Last month, with tensions flaring in Jerusalem over access to the Temple Mount, or Haram al-Sharif, Jordan recalled its ambassador from Tel Aviv—the first time it had done so since it signed a peace treaty with Israel 20 years ago. As part of that treaty, the Jordanian monarchy is the custodian of the holy site. The ambassador was withdrawn to protest what Jordan called Israeli “violations” there, including closing the sacred compound housing the al-Aqsa mosque for a day and raiding the mosque to quell protesters.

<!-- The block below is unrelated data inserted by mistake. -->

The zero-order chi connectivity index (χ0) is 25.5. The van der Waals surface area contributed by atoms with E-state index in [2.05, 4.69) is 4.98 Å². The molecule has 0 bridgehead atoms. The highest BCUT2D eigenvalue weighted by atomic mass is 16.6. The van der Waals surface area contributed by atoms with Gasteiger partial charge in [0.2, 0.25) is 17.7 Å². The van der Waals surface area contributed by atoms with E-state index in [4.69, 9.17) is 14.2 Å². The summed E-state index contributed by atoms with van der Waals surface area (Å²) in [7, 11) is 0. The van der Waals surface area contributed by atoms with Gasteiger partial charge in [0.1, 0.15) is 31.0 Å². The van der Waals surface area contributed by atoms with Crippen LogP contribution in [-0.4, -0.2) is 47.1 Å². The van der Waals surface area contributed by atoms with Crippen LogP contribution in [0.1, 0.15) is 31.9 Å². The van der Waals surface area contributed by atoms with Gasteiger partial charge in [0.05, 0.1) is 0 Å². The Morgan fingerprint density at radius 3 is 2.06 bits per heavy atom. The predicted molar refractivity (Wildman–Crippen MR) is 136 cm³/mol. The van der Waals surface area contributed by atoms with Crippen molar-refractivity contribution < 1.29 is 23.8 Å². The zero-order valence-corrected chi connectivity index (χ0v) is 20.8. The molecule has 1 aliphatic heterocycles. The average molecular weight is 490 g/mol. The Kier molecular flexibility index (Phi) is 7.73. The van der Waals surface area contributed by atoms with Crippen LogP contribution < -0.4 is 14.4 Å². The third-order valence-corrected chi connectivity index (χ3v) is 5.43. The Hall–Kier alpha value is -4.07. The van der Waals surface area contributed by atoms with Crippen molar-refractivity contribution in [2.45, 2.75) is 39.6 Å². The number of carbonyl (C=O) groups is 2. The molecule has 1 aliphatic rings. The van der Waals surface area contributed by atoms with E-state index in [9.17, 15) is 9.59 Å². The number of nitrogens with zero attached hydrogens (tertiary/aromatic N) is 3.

Continuing violence in Jerusalem, from hit-and-run attacks to stabbings and the killing of four Israelis at a synagogue on Nov. 18, has tested Israel-Jordan ties. That could be costly, threatening a gas deal announced in September, in which Jordan would import $15 billion of natural gas from Israel over 15 years, making Israel Jordan’s largest gas supplier.
As Mohammad al-Momani, Jordan’s Minister of Information, told the Financial Times, “The peace treaty between us and the Israelis organizes all sorts of bilateral relations. If the escalation continues, all sorts of coordination and cooperation regrettably might be affected.”